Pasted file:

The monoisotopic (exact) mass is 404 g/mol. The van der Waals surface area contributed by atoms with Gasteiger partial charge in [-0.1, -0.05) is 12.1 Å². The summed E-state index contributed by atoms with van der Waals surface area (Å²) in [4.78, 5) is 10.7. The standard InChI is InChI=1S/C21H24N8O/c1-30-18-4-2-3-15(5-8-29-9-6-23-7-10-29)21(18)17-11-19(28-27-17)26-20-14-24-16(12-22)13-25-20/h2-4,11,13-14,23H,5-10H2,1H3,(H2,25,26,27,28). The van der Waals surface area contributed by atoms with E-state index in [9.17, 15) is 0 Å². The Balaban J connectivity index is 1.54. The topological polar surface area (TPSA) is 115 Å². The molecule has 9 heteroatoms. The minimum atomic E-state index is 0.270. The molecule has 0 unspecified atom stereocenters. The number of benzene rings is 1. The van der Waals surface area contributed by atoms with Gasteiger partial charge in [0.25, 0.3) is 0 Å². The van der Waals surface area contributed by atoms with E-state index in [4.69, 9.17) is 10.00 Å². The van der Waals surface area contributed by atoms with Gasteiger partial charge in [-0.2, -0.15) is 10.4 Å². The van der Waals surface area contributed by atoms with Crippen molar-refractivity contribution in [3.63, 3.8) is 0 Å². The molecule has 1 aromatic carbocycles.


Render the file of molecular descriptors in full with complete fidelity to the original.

The monoisotopic (exact) mass is 404 g/mol. The van der Waals surface area contributed by atoms with Gasteiger partial charge in [-0.1, -0.05) is 12.1 Å². The summed E-state index contributed by atoms with van der Waals surface area (Å²) in [4.78, 5) is 10.7. The standard InChI is InChI=1S/C21H24N8O/c1-30-18-4-2-3-15(5-8-29-9-6-23-7-10-29)21(18)17-11-19(28-27-17)26-20-14-24-16(12-22)13-25-20/h2-4,11,13-14,23H,5-10H2,1H3,(H2,25,26,27,28). The van der Waals surface area contributed by atoms with E-state index in [9.17, 15) is 0 Å². The Balaban J connectivity index is 1.54. The topological polar surface area (TPSA) is 115 Å². The molecule has 9 heteroatoms. The minimum atomic E-state index is 0.270. The molecule has 0 unspecified atom stereocenters. The number of benzene rings is 1. The van der Waals surface area contributed by atoms with Gasteiger partial charge in [0.25, 0.3) is 0 Å². The van der Waals surface area contributed by atoms with E-state index in [4.69, 9.17) is 10.00 Å². The van der Waals surface area contributed by atoms with Gasteiger partial charge in [-0.2, -0.15) is 10.4 Å². The van der Waals surface area contributed by atoms with Crippen molar-refractivity contribution in [3.63, 3.8) is 0 Å². The molecule has 1 aromatic carbocycles.